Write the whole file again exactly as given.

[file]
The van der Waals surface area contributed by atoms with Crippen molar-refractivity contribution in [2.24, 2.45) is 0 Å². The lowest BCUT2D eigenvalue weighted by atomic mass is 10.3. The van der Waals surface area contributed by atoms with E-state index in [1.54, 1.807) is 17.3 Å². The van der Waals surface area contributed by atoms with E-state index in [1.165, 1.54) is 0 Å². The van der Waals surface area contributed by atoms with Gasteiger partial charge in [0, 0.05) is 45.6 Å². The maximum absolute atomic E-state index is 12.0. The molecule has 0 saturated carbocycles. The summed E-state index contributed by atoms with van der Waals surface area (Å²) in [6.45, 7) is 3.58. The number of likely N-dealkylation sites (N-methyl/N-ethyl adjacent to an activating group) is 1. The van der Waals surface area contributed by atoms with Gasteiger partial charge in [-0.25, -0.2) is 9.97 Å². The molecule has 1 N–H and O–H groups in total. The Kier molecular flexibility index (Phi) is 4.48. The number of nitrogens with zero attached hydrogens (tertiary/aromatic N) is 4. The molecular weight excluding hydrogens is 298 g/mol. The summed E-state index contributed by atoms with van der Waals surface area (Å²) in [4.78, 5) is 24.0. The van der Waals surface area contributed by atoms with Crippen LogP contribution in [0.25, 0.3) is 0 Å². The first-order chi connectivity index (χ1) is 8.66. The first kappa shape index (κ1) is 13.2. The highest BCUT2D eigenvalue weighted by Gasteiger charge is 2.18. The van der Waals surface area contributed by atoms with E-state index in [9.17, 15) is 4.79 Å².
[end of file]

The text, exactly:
The van der Waals surface area contributed by atoms with Crippen molar-refractivity contribution in [2.24, 2.45) is 0 Å². The lowest BCUT2D eigenvalue weighted by atomic mass is 10.3. The van der Waals surface area contributed by atoms with E-state index in [1.54, 1.807) is 17.3 Å². The van der Waals surface area contributed by atoms with E-state index in [1.165, 1.54) is 0 Å². The van der Waals surface area contributed by atoms with Gasteiger partial charge in [0, 0.05) is 45.6 Å². The maximum absolute atomic E-state index is 12.0. The molecule has 0 saturated carbocycles. The summed E-state index contributed by atoms with van der Waals surface area (Å²) in [6.45, 7) is 3.58. The number of likely N-dealkylation sites (N-methyl/N-ethyl adjacent to an activating group) is 1. The van der Waals surface area contributed by atoms with Gasteiger partial charge in [-0.25, -0.2) is 9.97 Å². The molecule has 1 N–H and O–H groups in total. The Kier molecular flexibility index (Phi) is 4.48. The number of nitrogens with zero attached hydrogens (tertiary/aromatic N) is 4. The molecular weight excluding hydrogens is 298 g/mol. The summed E-state index contributed by atoms with van der Waals surface area (Å²) in [4.78, 5) is 24.0. The van der Waals surface area contributed by atoms with Crippen LogP contribution in [0.25, 0.3) is 0 Å². The first-order chi connectivity index (χ1) is 8.66. The first kappa shape index (κ1) is 13.2. The highest BCUT2D eigenvalue weighted by Gasteiger charge is 2.18. The van der Waals surface area contributed by atoms with E-state index in [9.17, 15) is 4.79 Å².